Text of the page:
The first step to removing fossil fuels from steelmaking is to build facilities that can produce the all-important alloy with little to no carbon emissions. And the first step to building those new facilities is to lock down billions and billions of dollars in project financing.
H2 Green Steel, the Swedish company developing what would be the world’s first large-scale green steel plant, has done exactly that.
The firm announced Monday that it has achieved a “massive milestone,” finalizing a 4.75-billion- euro ($5.17 billion) investment. The financing, which is mostly debt, comes just months after the firm announced a €1.5 billion ($1.6 billion) equity round.
Steelmaking, essential for building everything from bridges to utility-scale solar arrays, is one of the most carbon-intensive processes on the planet. It alone accounts for somewhere between 7 and 9 percent of global carbon emissions. The sector relies heavily on coal-fired blast furnaces and is notoriously tough to decarbonize.
One potential path to removing fossil fuels from the process of making steel is to use clean hydrogen instead of coal. But this approach has not yet been demonstrated at an industrial scale.
H2 Green Steel aims to change this with its in-progress facility in Boden, a city in northern Sweden. The company says construction of the green steel plant is now “well underway,” and that it has locked down supply contracts, electricity power-purchase agreements and, most importantly, binding customer agreements for “half of the initial yearly volumes of 2.5 million tonnes of near zero steel.”
If construction goes as planned, the facility will begin churning out green steel for these customers by the end of next year or early 2026. By 2030, H2 aims to scale its annual production capacity to 5 million metric tons. These are ambitious figures, though just a drop in the bucket of global steel production; each year, the world produces nearly 2 billion metric tons of the crucial material.
“Our commitment to reach net zero by 2050 requires this sector to undergo transformative changes,” said Thomas Östros, vice president of the European Investment Bank, one of H2 Green Steel’s lenders. “The project paves the way for the development of environmentally friendly steel — crucial for the decarbonization efforts of the so-called ‘hard-to-abate sectors,’ of which steel is an important one.”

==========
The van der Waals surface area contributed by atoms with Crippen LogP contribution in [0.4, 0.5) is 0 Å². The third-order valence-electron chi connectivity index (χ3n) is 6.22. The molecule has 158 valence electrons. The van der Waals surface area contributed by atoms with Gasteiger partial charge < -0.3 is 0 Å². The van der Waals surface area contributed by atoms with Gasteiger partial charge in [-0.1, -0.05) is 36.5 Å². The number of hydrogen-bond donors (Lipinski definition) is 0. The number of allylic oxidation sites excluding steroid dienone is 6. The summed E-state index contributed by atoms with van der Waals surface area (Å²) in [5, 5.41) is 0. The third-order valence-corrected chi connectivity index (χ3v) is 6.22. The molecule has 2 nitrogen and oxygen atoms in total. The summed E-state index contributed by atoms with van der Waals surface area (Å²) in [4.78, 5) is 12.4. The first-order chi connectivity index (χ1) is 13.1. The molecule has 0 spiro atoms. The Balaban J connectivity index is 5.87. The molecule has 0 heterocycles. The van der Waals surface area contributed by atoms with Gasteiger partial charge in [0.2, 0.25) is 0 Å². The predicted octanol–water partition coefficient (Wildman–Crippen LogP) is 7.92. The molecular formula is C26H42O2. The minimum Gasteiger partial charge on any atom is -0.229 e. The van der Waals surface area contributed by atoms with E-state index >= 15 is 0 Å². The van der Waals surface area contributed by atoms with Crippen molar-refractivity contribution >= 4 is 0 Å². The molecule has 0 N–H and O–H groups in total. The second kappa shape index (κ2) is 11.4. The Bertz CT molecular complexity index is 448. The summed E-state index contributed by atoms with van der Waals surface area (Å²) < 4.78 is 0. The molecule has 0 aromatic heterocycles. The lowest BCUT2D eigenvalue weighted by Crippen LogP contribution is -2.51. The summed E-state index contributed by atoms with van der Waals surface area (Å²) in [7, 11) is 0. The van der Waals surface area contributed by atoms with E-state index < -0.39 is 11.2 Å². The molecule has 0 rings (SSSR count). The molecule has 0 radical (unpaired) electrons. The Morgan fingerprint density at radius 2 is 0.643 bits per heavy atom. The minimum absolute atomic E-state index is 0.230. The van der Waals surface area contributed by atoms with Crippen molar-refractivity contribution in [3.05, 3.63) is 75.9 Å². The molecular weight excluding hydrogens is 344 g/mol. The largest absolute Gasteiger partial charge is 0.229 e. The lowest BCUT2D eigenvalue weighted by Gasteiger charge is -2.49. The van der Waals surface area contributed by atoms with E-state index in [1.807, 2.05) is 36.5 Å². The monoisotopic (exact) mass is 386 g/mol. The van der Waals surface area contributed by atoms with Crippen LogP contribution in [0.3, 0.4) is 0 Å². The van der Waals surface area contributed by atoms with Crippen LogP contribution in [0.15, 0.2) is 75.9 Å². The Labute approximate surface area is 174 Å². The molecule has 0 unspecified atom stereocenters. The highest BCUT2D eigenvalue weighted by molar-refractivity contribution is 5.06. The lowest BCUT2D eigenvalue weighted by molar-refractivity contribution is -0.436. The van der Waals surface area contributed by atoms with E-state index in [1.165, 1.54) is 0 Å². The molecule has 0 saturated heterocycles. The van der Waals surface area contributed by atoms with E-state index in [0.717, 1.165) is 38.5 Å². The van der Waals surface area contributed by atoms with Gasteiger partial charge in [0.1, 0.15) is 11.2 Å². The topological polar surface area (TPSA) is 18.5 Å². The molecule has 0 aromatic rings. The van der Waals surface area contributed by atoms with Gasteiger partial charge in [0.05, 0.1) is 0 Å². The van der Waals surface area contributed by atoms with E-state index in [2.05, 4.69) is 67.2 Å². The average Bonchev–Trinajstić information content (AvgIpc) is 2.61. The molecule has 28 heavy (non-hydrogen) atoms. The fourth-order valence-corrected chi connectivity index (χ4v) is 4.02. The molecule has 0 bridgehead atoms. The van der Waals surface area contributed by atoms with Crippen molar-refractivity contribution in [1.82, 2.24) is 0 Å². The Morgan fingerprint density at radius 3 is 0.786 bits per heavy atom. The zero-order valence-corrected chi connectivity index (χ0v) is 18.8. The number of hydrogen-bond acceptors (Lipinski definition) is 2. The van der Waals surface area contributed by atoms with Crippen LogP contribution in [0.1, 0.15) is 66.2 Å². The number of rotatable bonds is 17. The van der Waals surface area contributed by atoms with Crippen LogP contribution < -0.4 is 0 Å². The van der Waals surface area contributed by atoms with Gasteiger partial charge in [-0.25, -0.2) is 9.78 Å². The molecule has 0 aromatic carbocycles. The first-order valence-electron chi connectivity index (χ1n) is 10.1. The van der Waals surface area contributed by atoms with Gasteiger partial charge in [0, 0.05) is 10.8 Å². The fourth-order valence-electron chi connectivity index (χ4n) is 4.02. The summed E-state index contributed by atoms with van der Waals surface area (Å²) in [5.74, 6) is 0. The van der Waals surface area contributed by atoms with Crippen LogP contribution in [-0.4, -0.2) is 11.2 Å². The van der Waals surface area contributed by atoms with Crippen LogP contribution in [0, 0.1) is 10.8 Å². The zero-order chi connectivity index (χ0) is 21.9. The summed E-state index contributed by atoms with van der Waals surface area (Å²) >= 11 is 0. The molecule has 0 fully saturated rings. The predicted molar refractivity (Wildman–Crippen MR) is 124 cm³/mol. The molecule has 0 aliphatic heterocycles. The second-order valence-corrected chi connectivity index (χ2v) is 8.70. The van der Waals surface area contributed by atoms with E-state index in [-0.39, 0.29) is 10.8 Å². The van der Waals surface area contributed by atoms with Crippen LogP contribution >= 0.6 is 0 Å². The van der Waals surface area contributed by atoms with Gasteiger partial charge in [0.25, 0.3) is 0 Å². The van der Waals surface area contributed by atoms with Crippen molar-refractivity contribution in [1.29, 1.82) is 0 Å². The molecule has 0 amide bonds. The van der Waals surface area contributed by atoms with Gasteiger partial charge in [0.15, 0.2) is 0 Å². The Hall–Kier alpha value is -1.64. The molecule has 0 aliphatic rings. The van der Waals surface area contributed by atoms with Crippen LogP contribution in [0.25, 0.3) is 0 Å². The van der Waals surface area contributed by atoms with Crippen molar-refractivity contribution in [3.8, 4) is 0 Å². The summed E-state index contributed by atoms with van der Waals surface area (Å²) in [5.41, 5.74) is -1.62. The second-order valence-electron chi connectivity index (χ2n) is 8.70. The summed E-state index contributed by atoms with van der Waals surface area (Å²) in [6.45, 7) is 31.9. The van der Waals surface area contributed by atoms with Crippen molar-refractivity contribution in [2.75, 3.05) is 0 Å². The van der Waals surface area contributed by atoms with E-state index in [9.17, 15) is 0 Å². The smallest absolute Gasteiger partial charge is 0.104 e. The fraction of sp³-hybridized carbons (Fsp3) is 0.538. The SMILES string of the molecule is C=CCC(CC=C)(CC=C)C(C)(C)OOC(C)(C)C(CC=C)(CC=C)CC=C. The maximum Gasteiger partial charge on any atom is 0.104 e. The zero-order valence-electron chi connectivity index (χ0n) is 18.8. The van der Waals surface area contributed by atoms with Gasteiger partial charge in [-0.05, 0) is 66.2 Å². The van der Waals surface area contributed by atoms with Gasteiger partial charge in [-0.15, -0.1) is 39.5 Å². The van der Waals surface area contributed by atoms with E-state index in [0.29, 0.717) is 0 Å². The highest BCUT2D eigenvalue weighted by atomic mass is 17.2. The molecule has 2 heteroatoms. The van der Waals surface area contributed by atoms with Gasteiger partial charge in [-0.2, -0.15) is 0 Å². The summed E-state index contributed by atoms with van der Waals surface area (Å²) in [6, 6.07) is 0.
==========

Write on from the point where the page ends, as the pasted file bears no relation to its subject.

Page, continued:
The debt portion of the financing, amounting to €4 billion ($4.35 billion), comes from a group of more than 20 lenders that includes government entities such as the European Investment Bank and major banks such as BNP Paribas. H2 also added nearly €300 million ($327 million) in new equity funding from a group of both new investors, like Microsoft Climate Innovation Fund, and existing shareholders, such as Just Climate. The company signed a €250 million ($272 million) grant agreement with the European Commission’s Innovation Fund as well.
Total funding for the facility is now €6.5 billion ($7.08 billion), a significant sum for a novel project.
“The sheer size and innovative structuring of the financing package matches the scale and complexity of this landmark project,” Shravan Bhat, a senior associate with RMI’s Center for Climate-Aligned Finance, said. “The way H2 Green Steel has raised and de-risked this first-of-its-kind financing is a template for others to study.”
The private equity firm behind the H2 project, Vargas Holding, has managed to pull together this much money in large part because it has already locked in a number of credible customers for the green steel. In 2022, the firm announced preorders from blue-chip companies like BMW and Mercedes-Benz as well as from primary steel suppliers like Bilstein Group. The Swedish National Debt Office has also agreed to provide a “green credit guarantee” that backstops billions of dollars of debt financing.
“If I’m a banker giving money for this first-of-a-kind thing, if anything goes wrong, the Swedish government is on the hook — and I have confidence that they will repay,” Bhat told Canary Media in September. (Canary Media is an independent affiliate of RMI.)
This assurance, taken together with the array of buyers H2 Green Steel has lined up, has likely helped ease investor concerns about the risks presented by the project’s unproven approach.
In addition to pioneering a new way to produce steel at an industrial scale, the firm is also planning to secure its access to clean hydrogen by building out an unprecedented amount of electrolyzers, the machines used to produce carbon-free hydrogen from water and electricity. The facility’s 700 megawatts’ worth of electrolyzer capacity is a major undertaking in itself: It represents one of Europe’s largest clean hydrogen commitments to date.
H2 Green Steel is far from the only green steel project in the world — nor is hydrogen-based steel the only potential path for decarbonizing the industry — but it may well be the facility that offers the world its first true look at the future of steel.
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